Woman on trial over rare 'jihadist' attack in Switzerland
GENEVA (AFP) - In a rare case of alleged Islamist "terrorism" in Switzerland, a woman will go on trial next week over a brutal knife attack on two shoppers at an upscale department store.
The woman, who cannot be named, allegedly tried to slit the throats of two women shopping at the Manor store in Lugano, in Switzerland's southern, Italian-speaking Ticino region on November 24, 2020.
The defendant, 28 at the time, is suspected of committing a "jihadist knife attack" and had "intended to kill her victims and to commit a terrorist act on behalf of IS" (the Islamic State group), the attorney general's office said earlier this year.
When her trial opens at the Federal Criminal Court in Bellinzona, near Lugano, on Monday, she will face charges of attempted murder and violating laws against association with Al-Qaeda, IS and related groups.
On the day of the attack, the woman is accused of having gone to Manor's kitchen supply division on the fifth floor, picked out a large bread knife, and approached a random woman standing nearby.
Grabbing her from behind, the assailant plunged the knife at least 10 centimetres (3.9 inches) into her throat, missing her main carotid artery "by a few millimetres", the indictment said.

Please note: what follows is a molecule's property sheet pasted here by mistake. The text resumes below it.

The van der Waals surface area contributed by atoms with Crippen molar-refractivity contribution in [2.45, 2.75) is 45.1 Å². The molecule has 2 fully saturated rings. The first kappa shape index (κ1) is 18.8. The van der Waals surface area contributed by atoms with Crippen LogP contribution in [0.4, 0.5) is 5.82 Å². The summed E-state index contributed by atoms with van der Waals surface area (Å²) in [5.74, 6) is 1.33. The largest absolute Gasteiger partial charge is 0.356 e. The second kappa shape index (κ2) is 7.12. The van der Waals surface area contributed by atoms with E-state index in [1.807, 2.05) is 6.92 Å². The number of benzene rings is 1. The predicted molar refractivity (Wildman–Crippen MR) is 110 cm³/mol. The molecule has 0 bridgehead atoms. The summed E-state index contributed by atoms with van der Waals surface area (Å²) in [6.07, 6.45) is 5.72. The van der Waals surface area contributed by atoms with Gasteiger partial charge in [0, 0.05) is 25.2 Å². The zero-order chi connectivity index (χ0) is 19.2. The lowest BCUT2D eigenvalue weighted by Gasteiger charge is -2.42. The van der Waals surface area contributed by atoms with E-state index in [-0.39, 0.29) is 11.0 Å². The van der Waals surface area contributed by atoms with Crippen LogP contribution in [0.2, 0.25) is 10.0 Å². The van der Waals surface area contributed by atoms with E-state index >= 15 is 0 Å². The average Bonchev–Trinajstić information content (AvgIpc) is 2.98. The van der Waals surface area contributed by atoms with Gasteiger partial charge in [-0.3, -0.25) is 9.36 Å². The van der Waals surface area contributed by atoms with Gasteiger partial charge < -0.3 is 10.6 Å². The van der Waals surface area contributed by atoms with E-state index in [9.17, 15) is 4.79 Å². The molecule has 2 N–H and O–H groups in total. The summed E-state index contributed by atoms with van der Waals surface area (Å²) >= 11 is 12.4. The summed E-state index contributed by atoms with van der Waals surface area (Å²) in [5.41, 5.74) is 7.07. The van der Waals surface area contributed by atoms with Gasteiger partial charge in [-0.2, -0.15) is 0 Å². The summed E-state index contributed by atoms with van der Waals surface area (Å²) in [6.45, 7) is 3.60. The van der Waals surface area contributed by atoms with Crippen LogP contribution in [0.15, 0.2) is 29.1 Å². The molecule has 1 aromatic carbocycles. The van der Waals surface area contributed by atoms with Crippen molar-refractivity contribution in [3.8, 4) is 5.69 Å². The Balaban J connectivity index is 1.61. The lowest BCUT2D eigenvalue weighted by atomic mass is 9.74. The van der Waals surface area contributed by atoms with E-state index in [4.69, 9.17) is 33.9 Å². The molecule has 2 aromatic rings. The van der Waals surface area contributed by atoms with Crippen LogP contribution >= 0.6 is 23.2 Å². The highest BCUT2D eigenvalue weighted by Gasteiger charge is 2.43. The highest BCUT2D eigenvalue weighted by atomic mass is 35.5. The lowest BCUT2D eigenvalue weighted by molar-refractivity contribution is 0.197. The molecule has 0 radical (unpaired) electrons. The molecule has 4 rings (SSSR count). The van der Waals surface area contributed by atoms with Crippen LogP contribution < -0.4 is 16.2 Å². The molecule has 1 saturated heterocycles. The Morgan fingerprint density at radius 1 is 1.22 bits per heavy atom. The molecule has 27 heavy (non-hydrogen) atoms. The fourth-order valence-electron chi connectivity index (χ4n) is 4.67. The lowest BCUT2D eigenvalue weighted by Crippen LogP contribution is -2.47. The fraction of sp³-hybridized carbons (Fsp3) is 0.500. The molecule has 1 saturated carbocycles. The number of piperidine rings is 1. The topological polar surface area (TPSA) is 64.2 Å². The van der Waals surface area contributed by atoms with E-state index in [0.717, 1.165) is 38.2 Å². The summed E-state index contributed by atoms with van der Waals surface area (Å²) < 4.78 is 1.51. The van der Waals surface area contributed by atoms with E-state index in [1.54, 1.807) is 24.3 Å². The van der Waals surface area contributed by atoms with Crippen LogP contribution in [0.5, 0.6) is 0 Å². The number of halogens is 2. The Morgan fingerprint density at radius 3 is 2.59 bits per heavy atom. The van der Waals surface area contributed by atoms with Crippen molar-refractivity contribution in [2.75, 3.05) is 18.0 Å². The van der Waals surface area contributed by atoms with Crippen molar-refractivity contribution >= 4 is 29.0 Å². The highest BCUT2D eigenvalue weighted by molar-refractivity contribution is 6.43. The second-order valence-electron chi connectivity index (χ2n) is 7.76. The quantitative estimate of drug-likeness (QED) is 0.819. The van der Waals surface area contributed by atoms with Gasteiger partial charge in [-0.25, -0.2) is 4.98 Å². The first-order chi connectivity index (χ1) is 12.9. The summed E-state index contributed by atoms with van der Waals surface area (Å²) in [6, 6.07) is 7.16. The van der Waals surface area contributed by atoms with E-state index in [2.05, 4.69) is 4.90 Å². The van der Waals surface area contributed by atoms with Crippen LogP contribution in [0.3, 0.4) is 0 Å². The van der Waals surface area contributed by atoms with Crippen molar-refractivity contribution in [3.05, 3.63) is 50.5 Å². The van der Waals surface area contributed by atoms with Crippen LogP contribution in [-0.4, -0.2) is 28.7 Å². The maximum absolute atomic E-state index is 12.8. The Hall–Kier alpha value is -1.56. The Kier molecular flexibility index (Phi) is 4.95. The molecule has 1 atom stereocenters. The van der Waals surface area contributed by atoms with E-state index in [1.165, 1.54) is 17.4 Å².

As she screamed "Allahu akbar" (God is greatest) and "I will avenge the Prophet Mohammed", she struck the victim to the ground, and then moved on to a second woman, stabbing the knife towards her face and shouting "I am here for IS".
The second woman suffered defensive wounds to her right hand, but managed with help from others to overpower her attacker and hold her until police arrived.
"The suspect acted wilfully and with particular ruthlessness," prosecutors said, maintaining that she had acted "with the aim of killing (her victims) and thereby spreading terror throughout the population on behalf of the 'Islamic State'."
Mental health problems
Police quickly discovered the alleged assailant had been linked to a 2017 jihadism investigation.
After "falling in love" over social media with a jihadist fighter in Syria, she had attempted in 2017 to travel to the war-torn country to meet him, but was stopped by Turkish authorities at the Syrian border and sent back to Switzerland, it is alleged.
Upon her return, she was deemed to have mental health problems. She was admitted to a psychiatric clinic and fell off the security police radar until the attack three years later, police said.
The alleged assailant had reportedly once been married to a Muslim asylum seeker and had converted to Islam.
The trial is expected to last through Sept 5, followed by a verdict two weeks later.
Experts said next week's trial marks a rare event, pointing out that such attacks are almost unheard of in the wealthy Alpine country.
Switzerland has never experienced a large-scale terror attack, though it did suffer two other individual knife attacks in 2020 by people with suspected jihadist ties.
"In Switzerland, it's been very random and very rare that we have people that conduct terrorist attacks," Christina Schori Liang, a terrorism expert at the Geneva Centre for Security Policy, said.
It is even rarer that the alleged jihadist attacker is a woman.
"IS has never claimed an attack carried out by a woman," Damien Ferre, founder of the Jihad Analytics group which analyses global and cyber jihad, said.
While there were reports of women carrying out attacks in the battle for Mosul in Iraq in 2004, he stressed that "it was never proven and the group did not communicate about it".